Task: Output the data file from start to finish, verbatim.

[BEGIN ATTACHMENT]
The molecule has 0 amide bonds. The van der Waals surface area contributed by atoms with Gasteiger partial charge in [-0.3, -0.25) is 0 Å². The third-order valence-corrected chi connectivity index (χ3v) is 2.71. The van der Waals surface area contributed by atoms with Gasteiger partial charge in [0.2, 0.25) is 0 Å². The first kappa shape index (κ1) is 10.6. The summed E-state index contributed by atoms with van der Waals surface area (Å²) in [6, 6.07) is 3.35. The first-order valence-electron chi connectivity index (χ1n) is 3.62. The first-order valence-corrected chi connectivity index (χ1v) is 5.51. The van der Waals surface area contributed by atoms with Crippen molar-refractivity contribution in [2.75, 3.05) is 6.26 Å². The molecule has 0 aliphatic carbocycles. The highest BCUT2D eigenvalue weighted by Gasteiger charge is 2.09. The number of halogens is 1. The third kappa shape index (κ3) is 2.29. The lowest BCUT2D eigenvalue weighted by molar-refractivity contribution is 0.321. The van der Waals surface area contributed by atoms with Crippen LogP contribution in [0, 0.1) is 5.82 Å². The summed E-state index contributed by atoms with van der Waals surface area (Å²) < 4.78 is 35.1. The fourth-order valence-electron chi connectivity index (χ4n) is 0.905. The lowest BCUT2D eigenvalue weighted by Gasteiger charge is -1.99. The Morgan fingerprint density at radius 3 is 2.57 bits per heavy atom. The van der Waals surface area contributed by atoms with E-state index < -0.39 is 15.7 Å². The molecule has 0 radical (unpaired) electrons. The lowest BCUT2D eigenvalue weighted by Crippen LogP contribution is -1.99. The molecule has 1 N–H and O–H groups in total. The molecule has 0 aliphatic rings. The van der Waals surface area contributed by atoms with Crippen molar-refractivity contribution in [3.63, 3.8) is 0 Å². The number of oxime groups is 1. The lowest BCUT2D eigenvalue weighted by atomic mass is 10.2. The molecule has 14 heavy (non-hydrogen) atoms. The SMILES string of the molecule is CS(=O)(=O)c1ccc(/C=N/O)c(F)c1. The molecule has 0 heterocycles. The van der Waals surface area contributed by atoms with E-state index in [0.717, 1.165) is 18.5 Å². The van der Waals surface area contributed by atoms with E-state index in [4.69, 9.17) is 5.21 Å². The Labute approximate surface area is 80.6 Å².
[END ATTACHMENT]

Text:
The molecule has 0 amide bonds. The van der Waals surface area contributed by atoms with Gasteiger partial charge in [-0.3, -0.25) is 0 Å². The third-order valence-corrected chi connectivity index (χ3v) is 2.71. The van der Waals surface area contributed by atoms with Gasteiger partial charge in [0.2, 0.25) is 0 Å². The first kappa shape index (κ1) is 10.6. The summed E-state index contributed by atoms with van der Waals surface area (Å²) in [6, 6.07) is 3.35. The first-order valence-electron chi connectivity index (χ1n) is 3.62. The first-order valence-corrected chi connectivity index (χ1v) is 5.51. The van der Waals surface area contributed by atoms with Crippen molar-refractivity contribution in [2.75, 3.05) is 6.26 Å². The molecule has 0 aliphatic carbocycles. The highest BCUT2D eigenvalue weighted by Gasteiger charge is 2.09. The number of halogens is 1. The third kappa shape index (κ3) is 2.29. The lowest BCUT2D eigenvalue weighted by molar-refractivity contribution is 0.321. The van der Waals surface area contributed by atoms with Crippen LogP contribution in [0, 0.1) is 5.82 Å². The summed E-state index contributed by atoms with van der Waals surface area (Å²) < 4.78 is 35.1. The fourth-order valence-electron chi connectivity index (χ4n) is 0.905. The lowest BCUT2D eigenvalue weighted by Gasteiger charge is -1.99. The Morgan fingerprint density at radius 3 is 2.57 bits per heavy atom. The van der Waals surface area contributed by atoms with E-state index < -0.39 is 15.7 Å². The molecule has 0 radical (unpaired) electrons. The lowest BCUT2D eigenvalue weighted by Crippen LogP contribution is -1.99. The molecule has 1 N–H and O–H groups in total. The molecule has 0 aliphatic rings. The van der Waals surface area contributed by atoms with Crippen molar-refractivity contribution in [3.63, 3.8) is 0 Å². The number of oxime groups is 1. The lowest BCUT2D eigenvalue weighted by atomic mass is 10.2. The molecule has 14 heavy (non-hydrogen) atoms. The SMILES string of the molecule is CS(=O)(=O)c1ccc(/C=N/O)c(F)c1. The molecule has 0 heterocycles. The van der Waals surface area contributed by atoms with E-state index in [0.717, 1.165) is 18.5 Å². The van der Waals surface area contributed by atoms with E-state index in [4.69, 9.17) is 5.21 Å². The Labute approximate surface area is 80.6 Å².